Per always with Safe Ground camps, calm was deserted for the sake of boisterousness.

Leader John Kraintz and the other Safe Grounders would claim to have signed strict a…

The Mission Five Years Ago, And Today

I have spent the night the past two weeks plus at the Union Gospel Mission and am having an excellent time of it -- not only regards to sleeping in the dorm that the mission has, but also listening to the sermons that are delivered in the early evening. The Christmas music that is performed is also splendid. [And the food -- the FOOD -- has been fantastic during my stay so far! A happier Tom there couldn't be.] I chatted with a pal last night about The Mish – about how things were about five years ago when we both used the mission’s services frequently, and how thing are, today.
Five years ago, there were a lot scuffles between the guys when the front gate was opened in the early afternoon and in the area near the contact window there were some brawls as guys fought over where guys were in line to get a bed in the dorm.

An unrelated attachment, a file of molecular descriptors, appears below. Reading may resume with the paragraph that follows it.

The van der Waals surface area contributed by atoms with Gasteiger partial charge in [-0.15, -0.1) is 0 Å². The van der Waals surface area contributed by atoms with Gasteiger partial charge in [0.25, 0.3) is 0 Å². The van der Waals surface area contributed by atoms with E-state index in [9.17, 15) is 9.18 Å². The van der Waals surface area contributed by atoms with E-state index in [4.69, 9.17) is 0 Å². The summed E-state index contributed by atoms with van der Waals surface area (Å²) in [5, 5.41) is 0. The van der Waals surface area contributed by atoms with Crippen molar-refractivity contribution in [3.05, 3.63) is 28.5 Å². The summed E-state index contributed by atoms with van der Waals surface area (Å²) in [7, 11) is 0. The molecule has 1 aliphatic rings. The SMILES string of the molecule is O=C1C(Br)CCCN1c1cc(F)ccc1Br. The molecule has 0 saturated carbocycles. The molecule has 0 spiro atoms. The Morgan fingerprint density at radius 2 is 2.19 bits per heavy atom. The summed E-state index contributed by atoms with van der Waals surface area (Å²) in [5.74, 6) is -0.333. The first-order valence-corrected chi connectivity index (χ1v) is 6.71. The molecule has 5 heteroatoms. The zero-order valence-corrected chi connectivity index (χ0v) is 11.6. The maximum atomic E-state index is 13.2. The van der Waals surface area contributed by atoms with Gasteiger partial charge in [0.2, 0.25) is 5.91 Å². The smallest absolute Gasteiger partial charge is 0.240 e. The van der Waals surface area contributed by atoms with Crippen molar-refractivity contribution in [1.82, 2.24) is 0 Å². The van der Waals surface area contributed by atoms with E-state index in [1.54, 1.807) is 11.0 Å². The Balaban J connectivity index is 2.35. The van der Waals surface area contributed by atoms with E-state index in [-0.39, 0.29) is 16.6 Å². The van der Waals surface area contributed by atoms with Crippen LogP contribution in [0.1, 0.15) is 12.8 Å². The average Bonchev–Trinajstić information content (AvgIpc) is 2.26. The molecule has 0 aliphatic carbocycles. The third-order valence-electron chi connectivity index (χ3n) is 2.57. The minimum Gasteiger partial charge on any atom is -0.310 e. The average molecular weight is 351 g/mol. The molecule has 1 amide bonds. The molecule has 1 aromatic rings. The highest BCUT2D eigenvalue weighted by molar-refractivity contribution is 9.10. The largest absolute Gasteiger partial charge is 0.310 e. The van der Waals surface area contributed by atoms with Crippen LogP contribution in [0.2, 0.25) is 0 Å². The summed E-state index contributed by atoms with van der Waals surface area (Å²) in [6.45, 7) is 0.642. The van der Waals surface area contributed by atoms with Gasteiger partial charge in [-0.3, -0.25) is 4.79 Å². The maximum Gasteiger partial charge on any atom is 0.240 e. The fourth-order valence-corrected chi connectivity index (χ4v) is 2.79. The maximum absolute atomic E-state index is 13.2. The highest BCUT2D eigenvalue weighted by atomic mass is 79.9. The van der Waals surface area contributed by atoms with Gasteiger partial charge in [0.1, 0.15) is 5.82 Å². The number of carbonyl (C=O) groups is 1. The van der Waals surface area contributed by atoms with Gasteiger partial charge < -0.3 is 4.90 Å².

Nowadays, however, the mission is very much a peaceful place both on the grounds of the facility and and out on the street.
I do not know what transformative eve…

Railway Road Shelter opens near Globe Light Rail Station

The 200-bed shelter at Railway Road and Del Paso Blvd opened last night -- Friday, the 8th -- with fifty homeless people spending the first night there. The shelter -- as yet unnamed -- was scheduled to open on December 8, but is not as yet ready to be populated by the maximum number of people and their pets that, when the shelter is completed and ready, are expected to be staying there. The shelter, for winter, will be open through March 31.

An article written by Cynthia Hubert in the Sunday, Dec. 10 edition of the Bee, is the source of this news.

One peculiarity that is perhaps trivial, but maybe not, is Hubert's unfortunate use of the word "trudge" in describing the, um, walking style of those who first made use of the shelter. "Trudge" is a derogatory word associated with Libby Hernandez, the three-wheel nun. It has been noticed by homeless people, themselves, that they "walk," as opposed to "trudge" when they move forward.

In addition t…